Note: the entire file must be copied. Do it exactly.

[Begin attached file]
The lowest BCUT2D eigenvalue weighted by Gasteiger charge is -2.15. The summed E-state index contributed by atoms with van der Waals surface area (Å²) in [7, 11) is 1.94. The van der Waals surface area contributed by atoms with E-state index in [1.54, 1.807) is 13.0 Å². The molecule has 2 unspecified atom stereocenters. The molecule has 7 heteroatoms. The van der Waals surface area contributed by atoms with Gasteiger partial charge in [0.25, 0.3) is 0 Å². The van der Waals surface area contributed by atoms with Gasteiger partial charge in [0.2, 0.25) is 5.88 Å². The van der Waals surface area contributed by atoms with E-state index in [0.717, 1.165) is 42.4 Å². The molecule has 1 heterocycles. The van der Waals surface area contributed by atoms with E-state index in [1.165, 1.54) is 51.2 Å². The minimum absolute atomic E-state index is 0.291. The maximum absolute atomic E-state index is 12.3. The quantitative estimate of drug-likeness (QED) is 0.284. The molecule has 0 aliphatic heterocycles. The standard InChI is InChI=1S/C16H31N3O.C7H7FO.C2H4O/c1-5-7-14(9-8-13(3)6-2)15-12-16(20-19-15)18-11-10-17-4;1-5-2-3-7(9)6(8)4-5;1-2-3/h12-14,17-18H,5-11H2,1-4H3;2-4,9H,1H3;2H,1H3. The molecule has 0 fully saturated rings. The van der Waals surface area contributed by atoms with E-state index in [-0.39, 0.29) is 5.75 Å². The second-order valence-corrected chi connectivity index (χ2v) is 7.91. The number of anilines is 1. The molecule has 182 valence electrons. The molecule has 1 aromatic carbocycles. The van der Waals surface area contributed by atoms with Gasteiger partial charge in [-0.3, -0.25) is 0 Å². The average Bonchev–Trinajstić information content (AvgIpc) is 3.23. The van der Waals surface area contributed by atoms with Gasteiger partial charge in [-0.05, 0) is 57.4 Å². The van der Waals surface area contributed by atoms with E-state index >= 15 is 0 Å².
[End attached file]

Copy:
The lowest BCUT2D eigenvalue weighted by Gasteiger charge is -2.15. The summed E-state index contributed by atoms with van der Waals surface area (Å²) in [7, 11) is 1.94. The van der Waals surface area contributed by atoms with E-state index in [1.54, 1.807) is 13.0 Å². The molecule has 2 unspecified atom stereocenters. The molecule has 7 heteroatoms. The van der Waals surface area contributed by atoms with Gasteiger partial charge in [0.25, 0.3) is 0 Å². The van der Waals surface area contributed by atoms with Gasteiger partial charge in [0.2, 0.25) is 5.88 Å². The van der Waals surface area contributed by atoms with E-state index in [0.717, 1.165) is 42.4 Å². The molecule has 1 heterocycles. The van der Waals surface area contributed by atoms with E-state index in [1.165, 1.54) is 51.2 Å². The minimum absolute atomic E-state index is 0.291. The maximum absolute atomic E-state index is 12.3. The quantitative estimate of drug-likeness (QED) is 0.284. The molecule has 0 aliphatic heterocycles. The standard InChI is InChI=1S/C16H31N3O.C7H7FO.C2H4O/c1-5-7-14(9-8-13(3)6-2)15-12-16(20-19-15)18-11-10-17-4;1-5-2-3-7(9)6(8)4-5;1-2-3/h12-14,17-18H,5-11H2,1-4H3;2-4,9H,1H3;2H,1H3. The molecule has 0 fully saturated rings. The van der Waals surface area contributed by atoms with E-state index in [-0.39, 0.29) is 5.75 Å². The second-order valence-corrected chi connectivity index (χ2v) is 7.91. The number of anilines is 1. The molecule has 182 valence electrons. The molecule has 1 aromatic carbocycles. The van der Waals surface area contributed by atoms with Gasteiger partial charge in [-0.3, -0.25) is 0 Å². The average Bonchev–Trinajstić information content (AvgIpc) is 3.23. The van der Waals surface area contributed by atoms with Gasteiger partial charge in [-0.05, 0) is 57.4 Å². The van der Waals surface area contributed by atoms with E-state index >= 15 is 0 Å².